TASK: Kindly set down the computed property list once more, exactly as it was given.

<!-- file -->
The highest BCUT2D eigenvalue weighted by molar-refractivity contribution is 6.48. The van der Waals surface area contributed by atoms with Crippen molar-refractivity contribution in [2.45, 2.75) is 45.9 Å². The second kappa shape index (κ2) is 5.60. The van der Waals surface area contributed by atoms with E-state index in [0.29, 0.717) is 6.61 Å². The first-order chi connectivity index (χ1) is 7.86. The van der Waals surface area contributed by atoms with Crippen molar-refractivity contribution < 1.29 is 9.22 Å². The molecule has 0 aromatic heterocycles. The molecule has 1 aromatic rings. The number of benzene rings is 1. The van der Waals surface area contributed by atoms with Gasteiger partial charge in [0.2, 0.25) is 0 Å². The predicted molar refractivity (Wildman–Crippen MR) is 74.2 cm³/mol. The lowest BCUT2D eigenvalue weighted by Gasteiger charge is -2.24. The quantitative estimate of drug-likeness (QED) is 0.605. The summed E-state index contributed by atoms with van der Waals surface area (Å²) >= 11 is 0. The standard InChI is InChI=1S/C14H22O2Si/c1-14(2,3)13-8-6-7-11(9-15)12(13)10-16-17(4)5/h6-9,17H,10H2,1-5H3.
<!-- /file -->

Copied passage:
The highest BCUT2D eigenvalue weighted by molar-refractivity contribution is 6.48. The van der Waals surface area contributed by atoms with Crippen molar-refractivity contribution in [2.45, 2.75) is 45.9 Å². The second kappa shape index (κ2) is 5.60. The van der Waals surface area contributed by atoms with E-state index in [0.29, 0.717) is 6.61 Å². The first-order chi connectivity index (χ1) is 7.86. The van der Waals surface area contributed by atoms with Crippen molar-refractivity contribution < 1.29 is 9.22 Å². The molecule has 0 aromatic heterocycles. The molecule has 1 aromatic rings. The number of benzene rings is 1. The van der Waals surface area contributed by atoms with Gasteiger partial charge in [0.2, 0.25) is 0 Å². The predicted molar refractivity (Wildman–Crippen MR) is 74.2 cm³/mol. The lowest BCUT2D eigenvalue weighted by Gasteiger charge is -2.24. The quantitative estimate of drug-likeness (QED) is 0.605. The summed E-state index contributed by atoms with van der Waals surface area (Å²) >= 11 is 0. The standard InChI is InChI=1S/C14H22O2Si/c1-14(2,3)13-8-6-7-11(9-15)12(13)10-16-17(4)5/h6-9,17H,10H2,1-5H3.